Wednesday, October 10, 2007

A tale of two subsidies

(These remarks were addressed to City Council at their meeting last night.)


My name is Au Nguyen. I am a Santa Clara resident.

This is a tale of two subsidies.

In June 2006, Nanosolar of Palo Alto went looking for a location to build their factory. This new factory would be huge. Nanosolar estimated that it “would nearly triple the nation's solar manufacturing capacity.” The Mercury News reported that San Francisco, San Jose, and Santa Clara were considered.

Nanosolar eventually chose San Jose.

Five months later, just after Election Day, the 49ers said they want to build a stadium in Santa Clara. The city hired consultants to study the proposal.

On Sunday, the Mercury News reported that San Jose gave Nanosolar a subsidy of $1.5 million.

The 49ers want a $222M subsidy. This is 150 times more than the amount that Nanosolar got from San Jose.

Nanosolar said their factory will employ “several hundred people.” (SJMN, June 21, 2006)

The 49ers say the stadium will employ “316 people.” (KMA report, June 1, 2007, page 12.)

Also on Sunday, Julie Patel of the Mercury News reported that the total cost of our feasibility study may be as much as half a million dollars.

With what we’re spending just to examine the 49ers’ subsidy request, we could have been a third of the way to subsidizing a solar energy company. The two subsidies would have created about the same number of jobs.

Why are we so willing to spend money on professional football but not solar energy?



I am not in favor of any public subsidy for private enterprise, whether the for-profit corporation makes solar panels or puts on football games. I just want to highlight this comparison because of the similar number of jobs that would be created and the vastly dissimilar amounts of the subsidies.

In fact, the City of Santa Clara has a website to promote our city as a great place to do business. It lists the "top 5 reasons to move to Santa Clara:

  1. Lower energy rates
  2. Lowest combined utility rates
  3. Speed-to-market
  4. Easy access and transportation
  5. Highly educated workforce
A subsidy is not listed.

Last night, City Manager Jennifer Sparacino said it best when she remarked (in discussion of an unrelated subject) that we "just want all to be treated fairly and equally, without special favors."

Tuesday, October 9, 2007

Back to School

It's been almost three months since the City Council last had any public agenda item related to the San Francisco 49ers' request for the City of Santa Clara to contribute $222,000,000 in public funds for a football stadium (although it seems that they have been having plenty of closed-door meetings.)

Tonight, however, the proposal will be back in public session.

At this evening's meeting, the City Council will consider the request to spend an additional $185,000 in public money to continue to study this proposal.

In case you've lost track of the total to date, this new request will bring the total to an even $500,000. And of course that figure doesn't include all of the staff time that has also been spent on this proposal.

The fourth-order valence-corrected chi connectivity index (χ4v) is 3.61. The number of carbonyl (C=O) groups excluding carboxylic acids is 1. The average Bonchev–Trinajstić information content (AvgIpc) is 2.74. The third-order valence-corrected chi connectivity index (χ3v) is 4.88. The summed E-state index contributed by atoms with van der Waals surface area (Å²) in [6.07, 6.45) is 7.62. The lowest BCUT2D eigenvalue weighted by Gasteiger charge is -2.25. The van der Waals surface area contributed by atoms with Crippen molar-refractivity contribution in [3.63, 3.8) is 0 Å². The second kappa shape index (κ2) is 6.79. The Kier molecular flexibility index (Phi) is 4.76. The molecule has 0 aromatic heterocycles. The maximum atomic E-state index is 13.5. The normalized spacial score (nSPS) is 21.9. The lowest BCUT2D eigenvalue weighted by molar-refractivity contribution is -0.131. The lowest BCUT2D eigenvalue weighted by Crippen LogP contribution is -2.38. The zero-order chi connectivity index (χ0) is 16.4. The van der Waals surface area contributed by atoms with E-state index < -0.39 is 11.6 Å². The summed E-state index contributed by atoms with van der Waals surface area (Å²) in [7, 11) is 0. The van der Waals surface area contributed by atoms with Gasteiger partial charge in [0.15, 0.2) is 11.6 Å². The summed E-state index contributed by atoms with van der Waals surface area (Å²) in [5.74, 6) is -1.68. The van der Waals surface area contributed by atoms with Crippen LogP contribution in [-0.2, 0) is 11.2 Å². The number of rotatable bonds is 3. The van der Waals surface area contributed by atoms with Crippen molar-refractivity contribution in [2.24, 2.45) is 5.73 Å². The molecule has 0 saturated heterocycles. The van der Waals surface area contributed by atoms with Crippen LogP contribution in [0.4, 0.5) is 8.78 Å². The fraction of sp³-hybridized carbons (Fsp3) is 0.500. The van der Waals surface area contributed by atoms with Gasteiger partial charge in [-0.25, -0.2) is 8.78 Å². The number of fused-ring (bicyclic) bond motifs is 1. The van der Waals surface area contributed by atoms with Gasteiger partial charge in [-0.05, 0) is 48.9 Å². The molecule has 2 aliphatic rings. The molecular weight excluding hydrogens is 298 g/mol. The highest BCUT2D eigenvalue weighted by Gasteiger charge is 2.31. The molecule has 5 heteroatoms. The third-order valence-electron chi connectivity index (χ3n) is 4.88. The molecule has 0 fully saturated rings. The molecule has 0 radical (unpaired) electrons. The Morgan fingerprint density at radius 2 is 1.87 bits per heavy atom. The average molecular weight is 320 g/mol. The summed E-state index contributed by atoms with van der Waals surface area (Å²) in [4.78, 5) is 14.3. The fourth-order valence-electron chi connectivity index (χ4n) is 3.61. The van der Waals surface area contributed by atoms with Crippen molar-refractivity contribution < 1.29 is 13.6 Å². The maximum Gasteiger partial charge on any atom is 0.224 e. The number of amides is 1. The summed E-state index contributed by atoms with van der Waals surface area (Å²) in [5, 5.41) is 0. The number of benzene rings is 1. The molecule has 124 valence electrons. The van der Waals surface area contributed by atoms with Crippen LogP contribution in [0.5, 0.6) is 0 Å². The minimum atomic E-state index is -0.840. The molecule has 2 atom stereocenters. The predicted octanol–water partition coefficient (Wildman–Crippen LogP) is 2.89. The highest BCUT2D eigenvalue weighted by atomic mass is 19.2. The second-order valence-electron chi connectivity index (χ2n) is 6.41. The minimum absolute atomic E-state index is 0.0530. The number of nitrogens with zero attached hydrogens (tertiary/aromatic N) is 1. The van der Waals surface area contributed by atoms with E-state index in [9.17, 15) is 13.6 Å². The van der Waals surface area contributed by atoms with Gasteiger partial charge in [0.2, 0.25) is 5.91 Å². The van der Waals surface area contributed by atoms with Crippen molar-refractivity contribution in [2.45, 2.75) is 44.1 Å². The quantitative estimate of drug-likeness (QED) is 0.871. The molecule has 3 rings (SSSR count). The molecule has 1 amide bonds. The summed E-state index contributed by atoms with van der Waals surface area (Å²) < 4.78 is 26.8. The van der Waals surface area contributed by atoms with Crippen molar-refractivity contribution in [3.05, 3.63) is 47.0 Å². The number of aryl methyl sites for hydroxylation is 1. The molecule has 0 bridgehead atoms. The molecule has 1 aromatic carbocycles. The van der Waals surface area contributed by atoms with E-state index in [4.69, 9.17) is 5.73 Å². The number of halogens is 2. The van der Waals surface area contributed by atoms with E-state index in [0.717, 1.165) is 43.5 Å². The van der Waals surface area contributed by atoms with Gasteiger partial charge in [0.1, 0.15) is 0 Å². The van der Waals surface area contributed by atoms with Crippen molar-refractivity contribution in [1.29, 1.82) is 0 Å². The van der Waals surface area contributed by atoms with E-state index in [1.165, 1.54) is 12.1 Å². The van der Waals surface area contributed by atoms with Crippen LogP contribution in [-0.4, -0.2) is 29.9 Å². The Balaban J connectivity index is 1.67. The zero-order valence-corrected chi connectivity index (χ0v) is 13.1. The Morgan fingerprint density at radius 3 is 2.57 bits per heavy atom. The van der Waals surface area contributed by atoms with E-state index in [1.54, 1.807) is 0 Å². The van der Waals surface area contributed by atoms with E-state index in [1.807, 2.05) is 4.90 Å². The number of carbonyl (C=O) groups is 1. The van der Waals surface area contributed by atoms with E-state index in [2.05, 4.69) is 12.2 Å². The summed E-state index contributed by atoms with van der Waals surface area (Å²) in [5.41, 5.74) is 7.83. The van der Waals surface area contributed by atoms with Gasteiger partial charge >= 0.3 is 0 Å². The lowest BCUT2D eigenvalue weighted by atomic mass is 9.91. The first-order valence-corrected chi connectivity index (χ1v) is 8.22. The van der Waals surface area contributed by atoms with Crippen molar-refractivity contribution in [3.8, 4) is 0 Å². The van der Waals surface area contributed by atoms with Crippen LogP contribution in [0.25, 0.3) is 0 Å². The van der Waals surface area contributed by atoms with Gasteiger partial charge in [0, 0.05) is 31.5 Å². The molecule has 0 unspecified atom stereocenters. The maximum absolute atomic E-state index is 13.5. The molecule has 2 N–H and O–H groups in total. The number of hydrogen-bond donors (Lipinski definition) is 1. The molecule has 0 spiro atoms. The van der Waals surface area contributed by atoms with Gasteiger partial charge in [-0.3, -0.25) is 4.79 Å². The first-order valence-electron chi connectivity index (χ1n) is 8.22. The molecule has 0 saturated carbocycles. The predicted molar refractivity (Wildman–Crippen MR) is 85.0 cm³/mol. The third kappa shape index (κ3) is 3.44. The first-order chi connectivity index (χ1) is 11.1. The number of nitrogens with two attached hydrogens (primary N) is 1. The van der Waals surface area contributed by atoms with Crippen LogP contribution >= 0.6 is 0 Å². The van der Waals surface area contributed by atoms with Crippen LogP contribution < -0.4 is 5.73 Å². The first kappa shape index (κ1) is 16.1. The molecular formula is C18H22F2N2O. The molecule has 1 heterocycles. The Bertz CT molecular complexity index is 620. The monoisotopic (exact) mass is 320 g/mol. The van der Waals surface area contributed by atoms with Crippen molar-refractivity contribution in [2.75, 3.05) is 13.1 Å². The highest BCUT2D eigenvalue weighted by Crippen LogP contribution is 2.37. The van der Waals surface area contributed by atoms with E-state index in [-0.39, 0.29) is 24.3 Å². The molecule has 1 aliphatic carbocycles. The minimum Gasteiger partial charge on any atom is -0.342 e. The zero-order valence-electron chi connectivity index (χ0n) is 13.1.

I'm certainly in favor of studying and research, but before continuing to spend any more money, the City Council needs to get back to the Guiding Principles it established for itself back in January.

One of those principles was a requirement that Cedar Fair agree that they will not assert business interference or negative effects from the feasibility studies and that this agreement needed to be in place "prior to pursuing discussions with the 49ers."

The City does not yet have that agreement.

So, the problem with spending money NOW on a feasibility study is that conditions may change by the time Cedar Fair is willing to agree to moving forward with a stadium without any reduction in their payments to the City or any City agency.

Therefore, we shouldn't be spending money on a study now. We should wait until Cedar Fair has agreed in writing to not assert their own business interests. When Cedar Fair does sign such an agreement -- then we can take up the question of whether additional public funds should be spent studying it.

And there's one more issue.

The cost estimates in the San Francisco 49ers' proposal were based on the City Council approving the project in July 2007.

So once we have Cedar Fair's approval, the City Council needs to ask the San Francisco 49ers to submit a revised construction budget.

Once those two pieces are in place, then and only then should we even consider spending more money studying this proposal. Financial conditions can change, and there's no point determining whether or not the July 2007 estimate is feasible, since we are already well past that approval date.

What can you do?:

1. Attend the City Council meeting on TONIGHT at 7pm and speak out! Speakers will probably be limited to 2 minutes each.

2. Call the Santa Clara City Council at

(408) 615-2250

3. Write a Letter to:

Patricia M. Mahan, Mayor
City Hall
1500 Warburton Avenue
Santa Clara, CA 95050

4. Send an email to:

5. Spread the word! Tell your neighbors and friends and encourage them to get involved!